The organizing slogan was “never again”, but given that it’s happened about nineteen times “again” and nothing about this narrative changes, indeed nothing at all changes, I’m curious about why such an obviously universal slogan, a slogan that dovetails so beautifully with Vonnegut’s plainspoken “no more massacres”, ends up being uttered in such a particularized and sightless way. Liberal American Judaism seems fully capable of intoning “never again” without the slightest irony from atop a pile of massacred bodies. As long as – I may as well say it – they’re not Jews.

Somehow it never became explicit, or explicit in the right way, that “never again” didn’t mean just to us. That, in fact, it wouldn’t be us next time. It would be someone else, and it would be the duty imposed on us by passing through the Holocaust to stand up with them.

There was of course that tendency in Holocaust studies, partly owing to Blanchot but being a terrible misunderstanding of him, which said that the Holocaust was a radical historical singular, absolutely unique. Which implies – unrepeatable. Because of its industrial character, because of the special, irreducible nature of Jew-hatred, because, ultimately, of the fearful body count – the Holocaust was not like other holocausts and should not be compared. There will only ever be the one.

Insisting on the absolute historical uniqueness of the Holocaust does make it easier to condone what Israel does in Jewry’s name today. After all, that’s not a Holocaust – it can’t be, we know that to be impossible. I don’t like claims that certain historical nightmares are unique beyond comparison for just this reason. It puts them beyond use as a lesson. There is that shudder at the word “use”, as if six million tortured ghosts were put to work turning the capstan of historiography, but I still don’t see how you can deny the fungibility of the Holocaust without, paradoxically, ensuring its repeatability.

One day they showed us a video of the TV movie “Skokie” (1981), a dramatization of the 1979 Nazi march through the heavily Jewish Chicago suburb of Skokie, IL. Skokie had refused permission for the march; the ACLU sued on the Nazis’ behalf and won.

The movie is a fascinating piece of liberal propaganda, and I think I’ve been haunted by it since, because, like all good propaganda, it makes clear what the proper resolution is; but it does not fail to present – at least its own version – of the essential conflict. I think at the time I swallowed whole the proper resolution – something like, “American rights ask us to bear difficult things, but, in the end, yay free speech!” But something about the film has always made me uneasy.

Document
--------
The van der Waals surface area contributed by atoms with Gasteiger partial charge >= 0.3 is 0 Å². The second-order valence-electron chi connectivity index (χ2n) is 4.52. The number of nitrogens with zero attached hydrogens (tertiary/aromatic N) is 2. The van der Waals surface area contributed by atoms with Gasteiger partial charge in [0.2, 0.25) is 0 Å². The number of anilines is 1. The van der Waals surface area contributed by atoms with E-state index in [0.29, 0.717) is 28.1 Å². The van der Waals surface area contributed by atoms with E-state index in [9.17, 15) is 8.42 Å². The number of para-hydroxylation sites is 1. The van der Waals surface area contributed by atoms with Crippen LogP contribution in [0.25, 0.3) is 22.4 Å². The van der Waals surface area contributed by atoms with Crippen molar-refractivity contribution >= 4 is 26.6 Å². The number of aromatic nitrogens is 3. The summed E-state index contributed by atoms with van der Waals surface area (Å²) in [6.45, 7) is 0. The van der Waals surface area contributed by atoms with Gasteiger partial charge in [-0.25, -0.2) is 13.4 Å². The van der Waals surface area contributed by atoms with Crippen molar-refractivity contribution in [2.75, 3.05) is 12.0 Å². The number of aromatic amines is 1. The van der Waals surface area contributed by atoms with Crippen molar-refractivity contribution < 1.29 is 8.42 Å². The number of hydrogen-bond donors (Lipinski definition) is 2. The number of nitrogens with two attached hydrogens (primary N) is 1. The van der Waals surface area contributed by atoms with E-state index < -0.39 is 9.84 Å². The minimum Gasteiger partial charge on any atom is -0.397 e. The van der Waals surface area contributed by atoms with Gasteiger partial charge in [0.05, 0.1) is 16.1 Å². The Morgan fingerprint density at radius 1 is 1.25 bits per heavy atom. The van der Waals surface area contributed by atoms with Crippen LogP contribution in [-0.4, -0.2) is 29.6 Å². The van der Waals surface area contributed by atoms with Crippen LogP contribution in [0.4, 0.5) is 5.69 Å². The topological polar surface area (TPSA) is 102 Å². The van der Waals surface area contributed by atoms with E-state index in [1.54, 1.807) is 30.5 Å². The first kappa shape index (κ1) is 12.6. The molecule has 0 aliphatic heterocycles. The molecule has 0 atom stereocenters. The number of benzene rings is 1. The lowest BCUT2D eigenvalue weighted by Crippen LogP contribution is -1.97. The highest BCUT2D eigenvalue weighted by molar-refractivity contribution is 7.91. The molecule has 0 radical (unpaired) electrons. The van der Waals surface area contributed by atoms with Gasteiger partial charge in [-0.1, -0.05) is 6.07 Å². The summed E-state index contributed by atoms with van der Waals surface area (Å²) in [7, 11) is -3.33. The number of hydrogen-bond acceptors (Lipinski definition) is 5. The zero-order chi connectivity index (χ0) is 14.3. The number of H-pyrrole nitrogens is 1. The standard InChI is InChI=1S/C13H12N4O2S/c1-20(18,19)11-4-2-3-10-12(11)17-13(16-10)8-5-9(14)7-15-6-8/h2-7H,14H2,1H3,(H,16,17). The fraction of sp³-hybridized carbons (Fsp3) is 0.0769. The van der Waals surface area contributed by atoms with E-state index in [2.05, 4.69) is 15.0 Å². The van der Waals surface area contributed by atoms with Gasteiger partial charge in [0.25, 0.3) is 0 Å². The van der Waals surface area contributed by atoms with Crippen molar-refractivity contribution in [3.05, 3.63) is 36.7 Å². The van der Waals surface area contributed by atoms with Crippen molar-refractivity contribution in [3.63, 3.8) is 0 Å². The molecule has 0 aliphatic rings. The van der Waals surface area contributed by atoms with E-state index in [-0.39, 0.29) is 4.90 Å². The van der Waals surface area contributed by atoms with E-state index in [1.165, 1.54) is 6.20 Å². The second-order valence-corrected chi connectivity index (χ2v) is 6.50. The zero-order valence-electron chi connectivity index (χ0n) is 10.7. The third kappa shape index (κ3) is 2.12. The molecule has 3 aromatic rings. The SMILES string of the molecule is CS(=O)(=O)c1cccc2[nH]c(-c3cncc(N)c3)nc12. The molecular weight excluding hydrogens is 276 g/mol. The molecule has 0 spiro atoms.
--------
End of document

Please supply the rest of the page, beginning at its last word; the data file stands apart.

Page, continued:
These days, I can put the movie in more theoretical terms: the ostensible lesson is to insist on the universality and reciprocity of abstract rights, because thereby we are all saved, equally. I think the movie betrays this claim, though – and I think it betrays this claim because the claim is betrayed by its nature; there is something essential about the ideal of abstract reciprocal rights that is paradoxical, in a bad way.

The movie rightly places the Holocaust at the center of the drama. The confrontation is intra-Jewish: on the one hand, Skokie’s Holocaust survivors (who would have still been relatively young and numerous, only 34 years after the event; my next door neighbor growing up was a survivor, so my first association with the term is “that guy next door who mows his lawn and has a number on his arm”, not “those old people, nearly all dead, with their stories of the distant past.”) are opposed to the march, indeed opposed to permitting the existence of out-and-out Nazis, because they experienced the rise of Hitler themselves. Their opponents are liberal Jewish town pols and Jewish ACLU lawyers, who patiently explain that the rights that protect the Nazis also protect the Jews; a universal right must be extended to everyone, no matter how odious, or it is not in fact a right in the first place; pace Niemoller, if we now permit the silencing of the Nazis, can we expect anyone will stand up for us, if the time ever comes?

That’s an appealing story, one that, as Americans, we’ve imbibed all our lives, almost with the tap water. Yet the fact that I can summarize the survivors’ case in a handful of words (they saw Hitler), while the liberal case requires more than sixty, should tell you something: there is a certain ideological contortion going on.